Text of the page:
In this month's issue of CAA magazine (Canadian Automobile Association), there's an ad for the association's Battery Assist program that features a photo of an old "Motel" sign sitting above the roof of a rather withered and ageing motel. The sign bears a resemblance to the type of motel one might see in a movie like Psycho or some other Hollywood thriller.
What's unique about this ad is the advertisers ability to put us in the picture through effective use of words and visuals. Most people can identify with the story in the ad through their experience and interaction with characters in movies. The copy and visuals serve to bring us closer into the experience, and as a result we remember the ad through our interaction with it.
The copy (resembling handwriting on a postcard) reads: "Ever feel like you're living in a movie? Picture this: The oldest, weirdest motel you've ever seen, and us, out front with a dead battery. For my part, I didn't know what we'd do. Then, the leading man at reception called CAA Battery Assist for us. Nice. They installed a replacement on the spot. Ready to go, we drove off in a cloud of dust while the motel man waved goodbye. Just like a scene from some crazy movie."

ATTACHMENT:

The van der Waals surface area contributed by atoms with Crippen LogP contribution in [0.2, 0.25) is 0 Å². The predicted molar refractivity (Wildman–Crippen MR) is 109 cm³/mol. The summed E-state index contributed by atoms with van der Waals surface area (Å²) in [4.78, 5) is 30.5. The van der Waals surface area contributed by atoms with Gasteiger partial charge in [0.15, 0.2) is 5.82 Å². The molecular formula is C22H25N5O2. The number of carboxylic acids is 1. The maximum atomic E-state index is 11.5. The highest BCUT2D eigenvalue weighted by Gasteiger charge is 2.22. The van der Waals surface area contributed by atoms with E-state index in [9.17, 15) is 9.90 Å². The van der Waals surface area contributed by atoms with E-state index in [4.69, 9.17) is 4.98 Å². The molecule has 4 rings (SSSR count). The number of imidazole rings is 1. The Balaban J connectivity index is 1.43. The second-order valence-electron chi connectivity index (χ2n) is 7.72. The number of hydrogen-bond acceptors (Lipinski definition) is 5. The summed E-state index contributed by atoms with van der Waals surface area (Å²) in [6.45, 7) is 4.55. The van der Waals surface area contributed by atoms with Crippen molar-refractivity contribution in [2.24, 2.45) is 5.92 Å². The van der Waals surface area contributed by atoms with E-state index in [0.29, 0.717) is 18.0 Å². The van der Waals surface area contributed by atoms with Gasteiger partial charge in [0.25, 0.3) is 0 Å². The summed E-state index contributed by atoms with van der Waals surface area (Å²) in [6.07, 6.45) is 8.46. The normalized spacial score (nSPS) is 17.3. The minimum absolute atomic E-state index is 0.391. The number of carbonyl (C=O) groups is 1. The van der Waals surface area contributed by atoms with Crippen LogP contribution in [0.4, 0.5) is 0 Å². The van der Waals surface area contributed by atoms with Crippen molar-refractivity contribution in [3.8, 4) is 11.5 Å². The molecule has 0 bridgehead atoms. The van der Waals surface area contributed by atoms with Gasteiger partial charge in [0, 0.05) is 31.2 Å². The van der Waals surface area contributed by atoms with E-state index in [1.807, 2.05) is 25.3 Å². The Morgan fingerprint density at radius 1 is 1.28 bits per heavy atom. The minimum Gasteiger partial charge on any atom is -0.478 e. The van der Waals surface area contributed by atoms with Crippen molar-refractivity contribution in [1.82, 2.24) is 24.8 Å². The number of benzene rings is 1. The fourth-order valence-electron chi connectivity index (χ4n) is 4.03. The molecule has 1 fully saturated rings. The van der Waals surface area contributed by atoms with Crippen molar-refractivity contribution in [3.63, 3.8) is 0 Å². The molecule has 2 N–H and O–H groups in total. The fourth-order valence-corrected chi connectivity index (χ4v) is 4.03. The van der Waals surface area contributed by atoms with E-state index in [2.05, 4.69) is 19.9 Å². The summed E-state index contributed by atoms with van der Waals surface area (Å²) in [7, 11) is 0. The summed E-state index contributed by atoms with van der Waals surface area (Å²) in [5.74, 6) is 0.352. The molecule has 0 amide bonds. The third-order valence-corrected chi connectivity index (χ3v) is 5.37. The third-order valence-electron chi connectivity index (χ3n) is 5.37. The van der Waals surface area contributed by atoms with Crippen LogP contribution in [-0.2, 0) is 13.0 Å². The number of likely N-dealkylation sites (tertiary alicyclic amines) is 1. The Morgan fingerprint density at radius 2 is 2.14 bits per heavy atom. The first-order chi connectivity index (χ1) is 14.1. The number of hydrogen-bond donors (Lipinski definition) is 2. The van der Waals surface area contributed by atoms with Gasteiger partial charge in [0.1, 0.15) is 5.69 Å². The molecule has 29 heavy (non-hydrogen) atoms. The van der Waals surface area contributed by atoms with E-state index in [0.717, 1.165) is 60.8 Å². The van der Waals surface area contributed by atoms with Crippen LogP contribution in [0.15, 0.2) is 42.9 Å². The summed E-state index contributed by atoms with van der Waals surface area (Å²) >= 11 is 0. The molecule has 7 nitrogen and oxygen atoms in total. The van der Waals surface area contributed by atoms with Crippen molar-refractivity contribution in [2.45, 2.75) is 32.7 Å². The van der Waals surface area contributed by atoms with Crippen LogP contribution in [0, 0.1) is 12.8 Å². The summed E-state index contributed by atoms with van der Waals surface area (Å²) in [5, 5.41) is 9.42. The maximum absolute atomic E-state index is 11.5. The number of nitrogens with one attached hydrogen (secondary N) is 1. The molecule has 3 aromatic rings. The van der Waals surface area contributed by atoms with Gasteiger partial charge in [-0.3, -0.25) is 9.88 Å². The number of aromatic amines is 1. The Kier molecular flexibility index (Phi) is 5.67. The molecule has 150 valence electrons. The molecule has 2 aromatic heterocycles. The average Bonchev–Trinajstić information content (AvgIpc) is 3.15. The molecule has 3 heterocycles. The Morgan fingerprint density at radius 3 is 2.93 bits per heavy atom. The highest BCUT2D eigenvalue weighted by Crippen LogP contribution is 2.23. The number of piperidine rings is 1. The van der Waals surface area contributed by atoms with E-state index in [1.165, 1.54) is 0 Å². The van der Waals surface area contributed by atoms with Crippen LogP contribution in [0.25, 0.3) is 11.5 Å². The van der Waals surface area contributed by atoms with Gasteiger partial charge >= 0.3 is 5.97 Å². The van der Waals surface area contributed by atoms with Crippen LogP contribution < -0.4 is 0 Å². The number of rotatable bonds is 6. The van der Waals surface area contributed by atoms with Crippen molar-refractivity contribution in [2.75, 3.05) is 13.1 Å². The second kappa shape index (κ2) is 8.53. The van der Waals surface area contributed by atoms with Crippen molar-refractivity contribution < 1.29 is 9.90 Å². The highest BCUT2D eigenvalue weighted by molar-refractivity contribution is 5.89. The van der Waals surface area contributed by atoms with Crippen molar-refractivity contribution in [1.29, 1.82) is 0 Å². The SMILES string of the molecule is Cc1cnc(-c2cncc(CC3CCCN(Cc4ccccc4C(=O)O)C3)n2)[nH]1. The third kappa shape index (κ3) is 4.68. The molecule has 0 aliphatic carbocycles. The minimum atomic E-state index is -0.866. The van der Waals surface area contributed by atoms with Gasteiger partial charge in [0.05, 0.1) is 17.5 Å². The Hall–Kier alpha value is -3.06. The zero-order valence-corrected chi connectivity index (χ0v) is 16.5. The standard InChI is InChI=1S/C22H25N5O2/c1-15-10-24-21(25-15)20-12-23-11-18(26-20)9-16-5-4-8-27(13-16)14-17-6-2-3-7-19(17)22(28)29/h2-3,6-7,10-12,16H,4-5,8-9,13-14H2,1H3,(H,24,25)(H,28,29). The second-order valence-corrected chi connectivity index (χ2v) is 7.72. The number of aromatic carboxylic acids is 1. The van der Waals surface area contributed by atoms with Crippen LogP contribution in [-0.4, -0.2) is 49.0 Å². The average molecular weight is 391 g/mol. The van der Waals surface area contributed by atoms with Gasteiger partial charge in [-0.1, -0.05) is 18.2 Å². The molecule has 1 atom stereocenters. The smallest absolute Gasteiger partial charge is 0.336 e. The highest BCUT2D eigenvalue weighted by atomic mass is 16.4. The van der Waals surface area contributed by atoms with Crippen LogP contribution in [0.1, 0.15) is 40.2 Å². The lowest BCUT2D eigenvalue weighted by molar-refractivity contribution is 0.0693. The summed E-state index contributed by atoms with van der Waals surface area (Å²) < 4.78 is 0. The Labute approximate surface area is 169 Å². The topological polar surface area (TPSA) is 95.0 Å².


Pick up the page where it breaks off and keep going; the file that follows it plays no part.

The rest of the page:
What is it about the movies that we find so engaging? Why is it we can identify with the plight faced by characters in a movie? Why is it we're so eager to forget our troubles for a while and lose ourselves in the experience?
Advertisers have been quick to capitalize on storytelling elements to sell products. The ads we remember the most are those that relate to us on a "human" level. We're drawn in by people who experience emotion, as we can identify the plight of those people by comparing their situation to our own. Their challenges become our own, as we're drawn into the 'mini-plot' or core emotion found in the ad. The challenges faced by characters in the movies become the same challenges faced by all of humanity.
Advertisers who have effectively used movies or elements found in movies (ie. storytelling) to sell products include:
- BMW Mini (mini-films placed on web)
- Oldsmobile (to advertise their "Silhouette" minivan - copy reads "Go places you've never been before...Movies have taken us places beyond our imagination. Now you can take those movies places you never thought possible with the Silhouette Premiere - the first minivan with a built-in video entertainment system")
- Max Factor (described the story of Max Factor and how he created the make-up industry by focusing on glamour in Hollywood - tagline read "Max Factor - the man who made up Hollywood")
- Tim Horton's - frequently uses stories that cater to viewers emotions (ie. the hockey Dad who shows up at his son's hockey game later in life)
- Budweiser - "Hank's" attempts to become a Budweiser superhorse to the tune of Rocky in the Superbowl ad
Where else do you see movies (or elements found in moviemaking) used in advertising? Do you find it's an effective way to sell product? Why or why not? Are there certain products where the use of movies or moviemaking elements are more effective?